Life is passing and with it comes the hope to make each day meaningful, even in a world trafficking in crisis and fear. Although it might have occurred in another universe of time—a time before the pandemic―the memory returns.
It was a Friday morning devoted to getting my hair cut and colored―a chance to keep looking somewhat young for $140. An extravagance. My stylist Meredith used her magic potions and foil strips to fashion streaks and wash away the gray. “It will give your hair depth,” she said of the streaks.
Everywhere I go, I see women of all ages ... platinum and blond streaks, a plethora of Jennifer Aniston streaks, purple and blue, pink and green hues and streaks.
Meredith has a tapestry of blue roses and bird tattoos adorning her right arm. I admire her arm because it’s a statement, a style all her own. Tattoos were frowned on in my house, just like pierced ears. My mother would hardly recognize this world, if she were alive today. Take Judith, the sixty-something woman in my exercise class. Judith has a greenish-blue tree tattoo with long roots running down to her wrist. She married her partner in January, who is now her wife.
I had been going to Meredith for two years. In all that time she tried to get pregnant. Now on this Friday morning, she shared that her eggs were harvested and two implanted with her husband’s sperm. She confessed the surgery was painful. “I wouldn’t wish it on anyone,” she said. She was twenty-eight and childless and her life focused on having a baby.
I wished her good luck, that I would pray for her surgery to be a success. “Have a Happy Mother’s Day with your boys,” she said. I had shared stories with her about my sons; that they have been my joy. As I drove home, I remembered thinking how I took getting pregnant for granted, how easy it was for me. It seemed so unfair. I remembered changing diapers, longing to get back to work, so unaware that my life as a young mother would never come again. Practicing a little patience and what they now call mindfulness would have been wise. But I was so young then and wise was not a part of my vocabulary. And no one talked about mindfulness.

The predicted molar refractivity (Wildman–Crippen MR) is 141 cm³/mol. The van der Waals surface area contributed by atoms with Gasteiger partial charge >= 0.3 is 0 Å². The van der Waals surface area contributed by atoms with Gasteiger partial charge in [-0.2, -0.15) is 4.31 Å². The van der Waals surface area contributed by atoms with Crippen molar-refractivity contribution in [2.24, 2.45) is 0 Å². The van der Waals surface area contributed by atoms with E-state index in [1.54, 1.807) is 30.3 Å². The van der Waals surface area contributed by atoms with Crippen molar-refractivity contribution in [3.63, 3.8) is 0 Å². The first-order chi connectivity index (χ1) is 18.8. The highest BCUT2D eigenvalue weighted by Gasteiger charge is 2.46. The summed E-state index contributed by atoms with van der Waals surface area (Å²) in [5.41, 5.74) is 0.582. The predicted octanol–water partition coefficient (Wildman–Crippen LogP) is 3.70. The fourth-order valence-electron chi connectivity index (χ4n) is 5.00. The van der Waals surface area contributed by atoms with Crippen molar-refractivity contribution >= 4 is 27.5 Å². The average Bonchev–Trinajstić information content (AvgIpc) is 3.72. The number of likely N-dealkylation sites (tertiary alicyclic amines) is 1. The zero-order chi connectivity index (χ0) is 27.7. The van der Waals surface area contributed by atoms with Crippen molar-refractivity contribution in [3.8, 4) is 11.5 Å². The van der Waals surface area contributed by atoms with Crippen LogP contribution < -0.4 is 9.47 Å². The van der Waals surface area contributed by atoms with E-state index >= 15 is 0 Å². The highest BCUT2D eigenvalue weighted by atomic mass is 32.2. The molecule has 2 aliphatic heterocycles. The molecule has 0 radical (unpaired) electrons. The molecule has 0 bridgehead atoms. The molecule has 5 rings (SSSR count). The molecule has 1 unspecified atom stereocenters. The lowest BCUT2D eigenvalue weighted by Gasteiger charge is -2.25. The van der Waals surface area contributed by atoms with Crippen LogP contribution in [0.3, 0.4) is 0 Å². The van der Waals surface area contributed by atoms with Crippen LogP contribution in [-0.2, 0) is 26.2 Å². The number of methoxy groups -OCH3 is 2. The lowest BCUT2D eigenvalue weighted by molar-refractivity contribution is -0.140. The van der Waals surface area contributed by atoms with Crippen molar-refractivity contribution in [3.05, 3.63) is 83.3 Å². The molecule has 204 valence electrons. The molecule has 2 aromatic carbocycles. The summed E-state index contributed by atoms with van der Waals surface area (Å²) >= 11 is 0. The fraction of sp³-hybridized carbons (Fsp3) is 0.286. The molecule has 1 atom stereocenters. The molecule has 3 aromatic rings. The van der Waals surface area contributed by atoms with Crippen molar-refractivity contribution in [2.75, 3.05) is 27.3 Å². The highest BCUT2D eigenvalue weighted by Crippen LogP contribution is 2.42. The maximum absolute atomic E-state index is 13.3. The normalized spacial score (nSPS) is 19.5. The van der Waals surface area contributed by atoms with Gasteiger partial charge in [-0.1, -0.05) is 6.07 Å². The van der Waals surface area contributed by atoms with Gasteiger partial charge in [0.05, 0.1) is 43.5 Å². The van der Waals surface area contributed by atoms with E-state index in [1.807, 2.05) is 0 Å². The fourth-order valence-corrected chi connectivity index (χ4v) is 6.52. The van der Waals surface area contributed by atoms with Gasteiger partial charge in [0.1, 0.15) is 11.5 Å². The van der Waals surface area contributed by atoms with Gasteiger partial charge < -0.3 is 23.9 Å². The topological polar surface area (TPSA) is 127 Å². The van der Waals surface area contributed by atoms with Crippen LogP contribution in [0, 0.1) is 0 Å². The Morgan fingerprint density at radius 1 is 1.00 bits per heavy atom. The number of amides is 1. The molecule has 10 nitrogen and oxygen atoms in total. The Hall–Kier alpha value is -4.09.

Before the world changed and the pandemic engulfed us, I went back to the salon. It was another Friday morning. Gray, rainy. Meredith was pregnant with twins. A boy and a girl. We embraced.
Crimson geraniums grace the kitchen windowsill and a warm breeze ruffles the white azaleas outside my front door. I take a deep breath. A moment of grace and contentment to be savored. A phrase comes to mind. I heard it when I traveled to Costa Rica: “Broken Sky.” Here’s the way it was explained to me. Gray sky and clouds part and a shimmering patch of blue shines and breaks through, high about the volcanoes.
There is the brokenness and the unexpected in our lives. Then the clouds part. The sky opens. That’s the joy of connecting, of sharing our stories and our lives. That’s the joy of the writing life. The days of gray, the blank page waits, and then without warning, a shimmering patch of blue.
“I write because I am alone and move through the world alone. No one will know what has passed through me ... I write because there are stories that people have forgotten to tell, because I am a woman trying to stand up in my life ... I write out of hurt and how to make hurt okay; how to make myself strong and come home, and it may be the only real home I'll ever have.” ~ Natalie Goldberg, American author.
Author's Note: This blog post is an excerpt from A Woman Alone, my new memoir.